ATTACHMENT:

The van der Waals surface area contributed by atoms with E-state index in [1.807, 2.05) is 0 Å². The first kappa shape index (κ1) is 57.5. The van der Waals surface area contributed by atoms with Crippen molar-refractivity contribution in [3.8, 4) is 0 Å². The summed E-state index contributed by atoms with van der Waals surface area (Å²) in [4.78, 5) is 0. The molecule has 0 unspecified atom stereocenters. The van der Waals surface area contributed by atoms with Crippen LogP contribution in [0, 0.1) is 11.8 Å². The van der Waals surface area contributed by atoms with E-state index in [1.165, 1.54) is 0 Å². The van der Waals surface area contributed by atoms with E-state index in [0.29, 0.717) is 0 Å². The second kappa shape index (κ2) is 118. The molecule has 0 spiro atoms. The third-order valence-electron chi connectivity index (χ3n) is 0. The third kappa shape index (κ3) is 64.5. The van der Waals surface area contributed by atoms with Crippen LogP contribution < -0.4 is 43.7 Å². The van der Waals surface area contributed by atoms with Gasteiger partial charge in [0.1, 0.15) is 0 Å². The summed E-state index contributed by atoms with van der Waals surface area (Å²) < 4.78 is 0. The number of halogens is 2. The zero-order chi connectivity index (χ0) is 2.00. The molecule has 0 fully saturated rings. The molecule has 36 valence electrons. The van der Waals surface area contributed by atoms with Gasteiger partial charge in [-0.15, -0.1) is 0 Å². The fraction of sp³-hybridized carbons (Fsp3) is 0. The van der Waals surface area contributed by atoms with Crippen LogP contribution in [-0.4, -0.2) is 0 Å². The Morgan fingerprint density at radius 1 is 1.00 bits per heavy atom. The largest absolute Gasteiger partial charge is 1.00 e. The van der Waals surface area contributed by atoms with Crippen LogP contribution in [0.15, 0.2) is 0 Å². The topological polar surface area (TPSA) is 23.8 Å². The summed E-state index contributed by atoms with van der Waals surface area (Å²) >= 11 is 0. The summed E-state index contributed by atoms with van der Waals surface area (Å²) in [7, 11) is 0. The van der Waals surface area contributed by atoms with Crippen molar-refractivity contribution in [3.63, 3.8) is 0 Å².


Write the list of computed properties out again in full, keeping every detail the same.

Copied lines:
The van der Waals surface area contributed by atoms with E-state index in [1.807, 2.05) is 0 Å². The first kappa shape index (κ1) is 57.5. The van der Waals surface area contributed by atoms with Crippen molar-refractivity contribution in [3.8, 4) is 0 Å². The summed E-state index contributed by atoms with van der Waals surface area (Å²) in [4.78, 5) is 0. The molecule has 0 unspecified atom stereocenters. The van der Waals surface area contributed by atoms with Crippen LogP contribution in [0, 0.1) is 11.8 Å². The van der Waals surface area contributed by atoms with E-state index in [1.165, 1.54) is 0 Å². The van der Waals surface area contributed by atoms with E-state index in [0.29, 0.717) is 0 Å². The second kappa shape index (κ2) is 118. The molecule has 0 spiro atoms. The third-order valence-electron chi connectivity index (χ3n) is 0. The third kappa shape index (κ3) is 64.5. The van der Waals surface area contributed by atoms with Crippen LogP contribution < -0.4 is 43.7 Å². The van der Waals surface area contributed by atoms with Gasteiger partial charge in [0.1, 0.15) is 0 Å². The summed E-state index contributed by atoms with van der Waals surface area (Å²) < 4.78 is 0. The number of halogens is 2. The zero-order chi connectivity index (χ0) is 2.00. The molecule has 0 fully saturated rings. The molecule has 36 valence electrons. The van der Waals surface area contributed by atoms with Gasteiger partial charge in [-0.15, -0.1) is 0 Å². The fraction of sp³-hybridized carbons (Fsp3) is 0. The van der Waals surface area contributed by atoms with Crippen LogP contribution in [-0.4, -0.2) is 0 Å². The Morgan fingerprint density at radius 1 is 1.00 bits per heavy atom. The largest absolute Gasteiger partial charge is 1.00 e. The van der Waals surface area contributed by atoms with Crippen LogP contribution in [0.15, 0.2) is 0 Å². The topological polar surface area (TPSA) is 23.8 Å². The summed E-state index contributed by atoms with van der Waals surface area (Å²) >= 11 is 0. The summed E-state index contributed by atoms with van der Waals surface area (Å²) in [7, 11) is 0. The van der Waals surface area contributed by atoms with Crippen molar-refractivity contribution in [3.63, 3.8) is 0 Å².